Sunday, May 27, 2007

Rachel Carson, at 100

Posted by olvlzl.
Rachel Carson did not go gentle into that good night, her words in Silent Spring "forked lightening" and resonate today. They are important enough that even as she has become a widely accepted icon of present day thinking, she is still drawing fire from those whose psychotic attachment to wealth and ingrained custom is stronger than their ability to see that the Earth will not be able to sustain the life that both require.

The centennial of Carson's birth is being commemorated with observances around the country today. Her place in the American imagination is enduring: "Silent Spring," published in 1962, led to the creation of the Environmental Protection Agency and to banning the pesticide dichlorodiphenyltrichloroethane, or DDT. State and federal office buildings, bridges, greenways, natural refuges, all sorts of awards, and at least four public schools are named after her, from Virginia to California.

But revisionists are busy besmirching Carson's legacy. In Washington, Senator Tom Coburn, an Oklahoma Republican, has placed a stop on an innocuous resolution praising Carson on the centennial occasion. The resolution notes her "legacy of scientific rigor coupled with poetic sensibility."

Coburn and other opponents of environmental regulation claim more people die from malaria and other insect-borne diseases, especially in the developing world, than were ever saved by eliminating DDT from the environment. The scientist who introduced DDT in 1943 -- just as a typhus epidemic was threatening Allied troops in Italy in World War II -- received the Nobel Prize, after all. But any fair cost-benefit analysis must take all costs into account, and it is hard to measure the value of the illnesses, species decimation, and toxic pollution that did not happen because DDT was banned.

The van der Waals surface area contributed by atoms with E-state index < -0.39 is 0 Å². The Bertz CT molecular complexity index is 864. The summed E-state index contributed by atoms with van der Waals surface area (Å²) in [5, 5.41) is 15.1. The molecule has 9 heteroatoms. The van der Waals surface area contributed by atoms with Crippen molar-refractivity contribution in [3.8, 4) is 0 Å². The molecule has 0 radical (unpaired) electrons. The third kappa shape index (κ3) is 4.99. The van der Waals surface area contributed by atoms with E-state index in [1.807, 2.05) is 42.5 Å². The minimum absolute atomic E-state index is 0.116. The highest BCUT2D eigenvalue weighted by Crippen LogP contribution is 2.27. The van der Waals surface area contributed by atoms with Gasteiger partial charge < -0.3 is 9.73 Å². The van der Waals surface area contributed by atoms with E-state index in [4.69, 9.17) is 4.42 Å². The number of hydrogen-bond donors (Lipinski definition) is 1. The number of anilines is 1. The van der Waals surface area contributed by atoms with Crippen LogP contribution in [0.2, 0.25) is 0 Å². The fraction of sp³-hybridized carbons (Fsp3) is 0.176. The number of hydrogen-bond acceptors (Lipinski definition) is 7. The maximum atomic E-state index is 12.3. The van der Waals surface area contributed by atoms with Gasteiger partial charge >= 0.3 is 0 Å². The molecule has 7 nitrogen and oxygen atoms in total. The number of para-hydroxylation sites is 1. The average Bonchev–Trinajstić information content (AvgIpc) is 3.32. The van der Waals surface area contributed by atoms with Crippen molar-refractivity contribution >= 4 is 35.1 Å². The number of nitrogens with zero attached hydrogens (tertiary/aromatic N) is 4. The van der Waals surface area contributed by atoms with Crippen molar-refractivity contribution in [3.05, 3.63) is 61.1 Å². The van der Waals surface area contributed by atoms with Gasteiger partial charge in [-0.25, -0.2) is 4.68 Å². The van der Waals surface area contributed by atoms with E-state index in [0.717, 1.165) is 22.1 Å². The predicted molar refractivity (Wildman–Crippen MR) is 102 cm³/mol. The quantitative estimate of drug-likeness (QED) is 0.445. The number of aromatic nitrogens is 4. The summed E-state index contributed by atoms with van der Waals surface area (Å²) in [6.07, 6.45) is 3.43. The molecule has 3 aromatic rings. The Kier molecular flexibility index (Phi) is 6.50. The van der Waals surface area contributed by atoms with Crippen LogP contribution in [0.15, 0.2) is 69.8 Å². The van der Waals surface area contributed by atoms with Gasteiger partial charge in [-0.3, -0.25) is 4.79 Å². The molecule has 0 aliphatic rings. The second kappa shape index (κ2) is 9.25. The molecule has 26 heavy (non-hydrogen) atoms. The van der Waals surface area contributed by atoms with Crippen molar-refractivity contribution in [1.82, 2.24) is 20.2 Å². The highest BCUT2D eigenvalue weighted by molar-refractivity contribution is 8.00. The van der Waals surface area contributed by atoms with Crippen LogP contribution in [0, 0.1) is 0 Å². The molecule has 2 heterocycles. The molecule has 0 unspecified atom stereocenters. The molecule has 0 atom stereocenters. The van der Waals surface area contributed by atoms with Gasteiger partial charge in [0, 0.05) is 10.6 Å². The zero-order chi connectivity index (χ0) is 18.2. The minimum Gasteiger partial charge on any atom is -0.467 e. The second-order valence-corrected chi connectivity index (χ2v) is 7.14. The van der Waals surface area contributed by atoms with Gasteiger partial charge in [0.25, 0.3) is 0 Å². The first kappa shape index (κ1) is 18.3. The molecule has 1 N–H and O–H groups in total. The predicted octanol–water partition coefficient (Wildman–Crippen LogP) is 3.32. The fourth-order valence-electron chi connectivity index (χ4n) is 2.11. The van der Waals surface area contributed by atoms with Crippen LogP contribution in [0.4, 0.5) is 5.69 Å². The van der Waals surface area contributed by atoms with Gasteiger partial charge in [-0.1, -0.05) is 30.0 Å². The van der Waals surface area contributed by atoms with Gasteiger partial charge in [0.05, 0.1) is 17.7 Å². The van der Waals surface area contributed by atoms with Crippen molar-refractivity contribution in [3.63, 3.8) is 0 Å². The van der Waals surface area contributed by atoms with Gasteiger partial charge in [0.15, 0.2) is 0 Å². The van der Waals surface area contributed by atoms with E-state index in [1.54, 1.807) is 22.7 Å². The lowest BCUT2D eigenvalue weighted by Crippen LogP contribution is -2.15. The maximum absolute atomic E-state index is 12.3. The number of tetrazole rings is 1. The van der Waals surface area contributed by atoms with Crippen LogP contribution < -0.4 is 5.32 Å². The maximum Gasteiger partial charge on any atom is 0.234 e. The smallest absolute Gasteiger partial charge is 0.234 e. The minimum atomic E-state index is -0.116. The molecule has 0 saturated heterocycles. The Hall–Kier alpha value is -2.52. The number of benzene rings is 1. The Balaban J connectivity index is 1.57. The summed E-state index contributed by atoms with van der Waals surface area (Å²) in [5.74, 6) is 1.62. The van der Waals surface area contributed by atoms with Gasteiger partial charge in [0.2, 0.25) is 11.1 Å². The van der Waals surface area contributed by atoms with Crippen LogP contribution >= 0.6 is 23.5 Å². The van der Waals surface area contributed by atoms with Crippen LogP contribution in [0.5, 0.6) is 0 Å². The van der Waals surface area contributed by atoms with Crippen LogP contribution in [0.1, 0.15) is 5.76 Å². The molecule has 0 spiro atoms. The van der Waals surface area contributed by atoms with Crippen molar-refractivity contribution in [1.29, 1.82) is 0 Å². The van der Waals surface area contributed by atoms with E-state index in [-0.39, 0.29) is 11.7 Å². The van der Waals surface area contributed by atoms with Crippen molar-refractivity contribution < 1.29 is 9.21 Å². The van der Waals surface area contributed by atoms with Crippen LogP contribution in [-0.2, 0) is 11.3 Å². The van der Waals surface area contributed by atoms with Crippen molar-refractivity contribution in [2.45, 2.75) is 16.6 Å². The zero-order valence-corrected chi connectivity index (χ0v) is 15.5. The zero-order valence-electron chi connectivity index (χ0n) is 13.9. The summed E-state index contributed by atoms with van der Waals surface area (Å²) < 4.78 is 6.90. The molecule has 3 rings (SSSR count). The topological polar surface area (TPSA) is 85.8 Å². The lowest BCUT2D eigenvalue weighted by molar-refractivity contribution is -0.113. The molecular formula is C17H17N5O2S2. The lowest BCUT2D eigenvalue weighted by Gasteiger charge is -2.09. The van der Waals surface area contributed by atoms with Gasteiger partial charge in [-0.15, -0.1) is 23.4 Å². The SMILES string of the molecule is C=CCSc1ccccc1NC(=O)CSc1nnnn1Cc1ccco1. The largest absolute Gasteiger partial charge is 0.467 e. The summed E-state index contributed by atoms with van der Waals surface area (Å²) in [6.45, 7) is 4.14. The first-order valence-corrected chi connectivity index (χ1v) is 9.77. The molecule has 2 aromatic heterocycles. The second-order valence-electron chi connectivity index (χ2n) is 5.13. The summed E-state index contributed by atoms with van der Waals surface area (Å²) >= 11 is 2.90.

“ Your money or your life”. When Jack Benny hesitated it was funny. Some idiots in what passes as popular culture are cracking jokes about the dying biosphere, even today. It’s not funny. It never was but reality is about to deliver a deadline that will drown out the punch line.

Sometimes, as in the Daughters of the American Revolution's refusal to allow Marion Anderson to perform in their hall, it is the controversy that proves to be the greater honor. The likes of Tom Coburn dishonoring Rachel Carson only confirm that she is due that greatest of all honors, being taken seriously long after her death. Her words still enlighten the world today.